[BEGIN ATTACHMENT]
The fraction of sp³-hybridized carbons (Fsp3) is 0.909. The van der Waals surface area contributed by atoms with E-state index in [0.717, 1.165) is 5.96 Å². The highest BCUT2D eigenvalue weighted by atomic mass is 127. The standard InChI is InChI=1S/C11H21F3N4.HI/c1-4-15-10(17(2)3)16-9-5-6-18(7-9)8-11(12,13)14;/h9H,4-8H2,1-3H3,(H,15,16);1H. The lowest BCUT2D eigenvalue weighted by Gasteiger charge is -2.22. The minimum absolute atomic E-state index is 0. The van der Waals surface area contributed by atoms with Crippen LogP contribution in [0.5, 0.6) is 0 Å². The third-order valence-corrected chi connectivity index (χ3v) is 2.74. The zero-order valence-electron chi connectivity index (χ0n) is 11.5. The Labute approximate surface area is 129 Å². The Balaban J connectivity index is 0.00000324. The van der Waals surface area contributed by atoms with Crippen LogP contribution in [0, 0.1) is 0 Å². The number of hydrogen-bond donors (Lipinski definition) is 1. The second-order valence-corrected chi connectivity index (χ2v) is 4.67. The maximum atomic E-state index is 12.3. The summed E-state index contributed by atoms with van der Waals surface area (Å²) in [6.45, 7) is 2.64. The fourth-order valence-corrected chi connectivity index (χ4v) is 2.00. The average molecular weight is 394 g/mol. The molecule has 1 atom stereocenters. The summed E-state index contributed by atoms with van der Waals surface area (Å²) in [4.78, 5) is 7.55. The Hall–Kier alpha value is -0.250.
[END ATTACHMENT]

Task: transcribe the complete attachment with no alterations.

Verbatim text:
The fraction of sp³-hybridized carbons (Fsp3) is 0.909. The van der Waals surface area contributed by atoms with E-state index in [0.717, 1.165) is 5.96 Å². The highest BCUT2D eigenvalue weighted by atomic mass is 127. The standard InChI is InChI=1S/C11H21F3N4.HI/c1-4-15-10(17(2)3)16-9-5-6-18(7-9)8-11(12,13)14;/h9H,4-8H2,1-3H3,(H,15,16);1H. The lowest BCUT2D eigenvalue weighted by Gasteiger charge is -2.22. The minimum absolute atomic E-state index is 0. The van der Waals surface area contributed by atoms with Crippen LogP contribution in [0.5, 0.6) is 0 Å². The third-order valence-corrected chi connectivity index (χ3v) is 2.74. The zero-order valence-electron chi connectivity index (χ0n) is 11.5. The Labute approximate surface area is 129 Å². The Balaban J connectivity index is 0.00000324. The van der Waals surface area contributed by atoms with Crippen LogP contribution in [0, 0.1) is 0 Å². The number of hydrogen-bond donors (Lipinski definition) is 1. The second-order valence-corrected chi connectivity index (χ2v) is 4.67. The maximum atomic E-state index is 12.3. The summed E-state index contributed by atoms with van der Waals surface area (Å²) in [6.45, 7) is 2.64. The fourth-order valence-corrected chi connectivity index (χ4v) is 2.00. The average molecular weight is 394 g/mol. The molecule has 1 atom stereocenters. The summed E-state index contributed by atoms with van der Waals surface area (Å²) in [4.78, 5) is 7.55. The Hall–Kier alpha value is -0.250.